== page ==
Egyptian archaeologists draining water from a temple in the southern city of Aswan have uncovered a sandstone sphinx likely dating to the Ptolemaic era, the antiquities ministry Khaled el-Enany announced.
The sphinx, a mythical being with the head of a human and the body of a lion, was discovered at the Kom Ombo temple, where two engraved sandstone reliefs of King Ptolemy V had also recently been found, the ministry said in statement on Sunday.
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The Ptolemaic Dynasty ruled Egypt for some 300 years – from around 320 BC to about 30 BC
Egypt is hoping recent discoveries will brighten its image abroad and revive interest among travellers who once flocked to its iconic pharaonic temples and pyramids, but have shunned the country since its 2011 political uprising.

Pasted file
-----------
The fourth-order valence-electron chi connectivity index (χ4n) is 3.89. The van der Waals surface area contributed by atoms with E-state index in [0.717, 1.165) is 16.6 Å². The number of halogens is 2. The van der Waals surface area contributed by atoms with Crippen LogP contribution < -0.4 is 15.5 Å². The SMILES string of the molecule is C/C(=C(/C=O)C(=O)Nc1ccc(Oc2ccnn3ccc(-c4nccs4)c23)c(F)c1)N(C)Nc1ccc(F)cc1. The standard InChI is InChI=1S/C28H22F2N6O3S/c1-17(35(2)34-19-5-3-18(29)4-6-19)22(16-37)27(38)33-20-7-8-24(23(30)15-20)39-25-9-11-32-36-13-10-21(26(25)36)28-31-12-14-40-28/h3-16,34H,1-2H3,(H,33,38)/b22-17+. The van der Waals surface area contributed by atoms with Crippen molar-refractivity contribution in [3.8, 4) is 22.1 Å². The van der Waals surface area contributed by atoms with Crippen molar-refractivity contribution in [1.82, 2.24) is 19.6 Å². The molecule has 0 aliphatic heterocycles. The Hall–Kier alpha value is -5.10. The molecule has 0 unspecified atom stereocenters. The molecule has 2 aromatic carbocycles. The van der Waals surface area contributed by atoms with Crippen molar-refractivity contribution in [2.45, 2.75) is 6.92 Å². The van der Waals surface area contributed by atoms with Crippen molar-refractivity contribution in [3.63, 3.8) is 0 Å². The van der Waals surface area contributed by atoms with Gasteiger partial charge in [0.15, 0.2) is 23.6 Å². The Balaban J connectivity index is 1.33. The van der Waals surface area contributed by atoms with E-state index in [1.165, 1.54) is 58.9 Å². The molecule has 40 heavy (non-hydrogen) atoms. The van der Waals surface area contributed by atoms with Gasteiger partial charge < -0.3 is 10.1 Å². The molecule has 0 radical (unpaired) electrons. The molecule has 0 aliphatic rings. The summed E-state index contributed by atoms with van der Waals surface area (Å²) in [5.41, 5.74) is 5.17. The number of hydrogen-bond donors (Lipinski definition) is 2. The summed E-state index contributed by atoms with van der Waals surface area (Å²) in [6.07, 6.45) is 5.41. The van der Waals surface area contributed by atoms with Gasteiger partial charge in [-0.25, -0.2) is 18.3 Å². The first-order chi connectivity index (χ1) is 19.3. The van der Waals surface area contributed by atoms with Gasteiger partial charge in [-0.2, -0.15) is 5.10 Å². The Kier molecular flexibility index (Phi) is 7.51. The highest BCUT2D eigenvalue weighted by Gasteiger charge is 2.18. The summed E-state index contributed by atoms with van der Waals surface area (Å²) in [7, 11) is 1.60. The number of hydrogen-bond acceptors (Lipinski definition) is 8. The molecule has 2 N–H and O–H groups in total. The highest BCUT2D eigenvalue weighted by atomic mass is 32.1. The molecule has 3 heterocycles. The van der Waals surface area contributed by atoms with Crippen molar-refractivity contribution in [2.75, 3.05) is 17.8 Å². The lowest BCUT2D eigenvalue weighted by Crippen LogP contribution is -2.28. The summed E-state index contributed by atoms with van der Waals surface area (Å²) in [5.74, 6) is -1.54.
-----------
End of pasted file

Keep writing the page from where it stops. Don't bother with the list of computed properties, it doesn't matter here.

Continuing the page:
Last year was also an important year for archeologists and findings across the country.
In March 2017, pharaonic statues, dating back 3,700 years, were discovered in a muddy pit in a suburb of Cairo.
In May, the Ministry of Antiquities announced it had uncovered what is believed to be the 3,700-year-old burial chamber of a pharaoh’s daughter.
Archaeologists have also found 12 cemeteries that are believed to be about 3,500 years old.
“2017 has been an historic year for archaeological discoveries. It’s as if it’s a message from our ancestors who are lending us a hand to help bring tourists back,” el-Enany, the antiquities minister said.